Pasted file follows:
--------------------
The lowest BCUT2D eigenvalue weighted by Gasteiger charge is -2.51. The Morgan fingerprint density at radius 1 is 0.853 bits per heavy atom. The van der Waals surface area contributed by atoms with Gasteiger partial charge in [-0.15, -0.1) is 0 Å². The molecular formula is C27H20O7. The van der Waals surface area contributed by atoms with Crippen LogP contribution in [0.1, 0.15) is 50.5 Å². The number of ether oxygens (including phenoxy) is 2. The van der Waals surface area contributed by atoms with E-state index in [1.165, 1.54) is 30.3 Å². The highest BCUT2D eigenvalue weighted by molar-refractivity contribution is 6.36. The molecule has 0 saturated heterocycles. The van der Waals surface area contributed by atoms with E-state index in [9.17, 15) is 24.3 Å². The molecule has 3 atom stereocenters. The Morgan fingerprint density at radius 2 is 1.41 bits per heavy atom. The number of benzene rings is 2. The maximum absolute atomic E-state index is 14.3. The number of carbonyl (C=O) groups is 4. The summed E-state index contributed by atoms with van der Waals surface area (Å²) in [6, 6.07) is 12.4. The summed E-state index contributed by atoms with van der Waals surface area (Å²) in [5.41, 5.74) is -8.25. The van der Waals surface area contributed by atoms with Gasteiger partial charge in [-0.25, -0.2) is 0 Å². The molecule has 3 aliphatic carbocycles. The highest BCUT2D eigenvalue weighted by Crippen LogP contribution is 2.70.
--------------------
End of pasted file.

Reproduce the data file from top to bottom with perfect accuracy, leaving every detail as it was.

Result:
The lowest BCUT2D eigenvalue weighted by Gasteiger charge is -2.51. The Morgan fingerprint density at radius 1 is 0.853 bits per heavy atom. The van der Waals surface area contributed by atoms with Gasteiger partial charge in [-0.15, -0.1) is 0 Å². The molecular formula is C27H20O7. The van der Waals surface area contributed by atoms with Crippen LogP contribution in [0.1, 0.15) is 50.5 Å². The number of ether oxygens (including phenoxy) is 2. The van der Waals surface area contributed by atoms with E-state index in [1.165, 1.54) is 30.3 Å². The highest BCUT2D eigenvalue weighted by molar-refractivity contribution is 6.36. The molecule has 0 saturated heterocycles. The van der Waals surface area contributed by atoms with E-state index in [9.17, 15) is 24.3 Å². The molecule has 3 atom stereocenters. The Morgan fingerprint density at radius 2 is 1.41 bits per heavy atom. The number of benzene rings is 2. The maximum absolute atomic E-state index is 14.3. The number of carbonyl (C=O) groups is 4. The summed E-state index contributed by atoms with van der Waals surface area (Å²) in [6, 6.07) is 12.4. The summed E-state index contributed by atoms with van der Waals surface area (Å²) in [5.41, 5.74) is -8.25. The van der Waals surface area contributed by atoms with Gasteiger partial charge in [-0.25, -0.2) is 0 Å². The molecule has 3 aliphatic carbocycles. The highest BCUT2D eigenvalue weighted by Crippen LogP contribution is 2.70.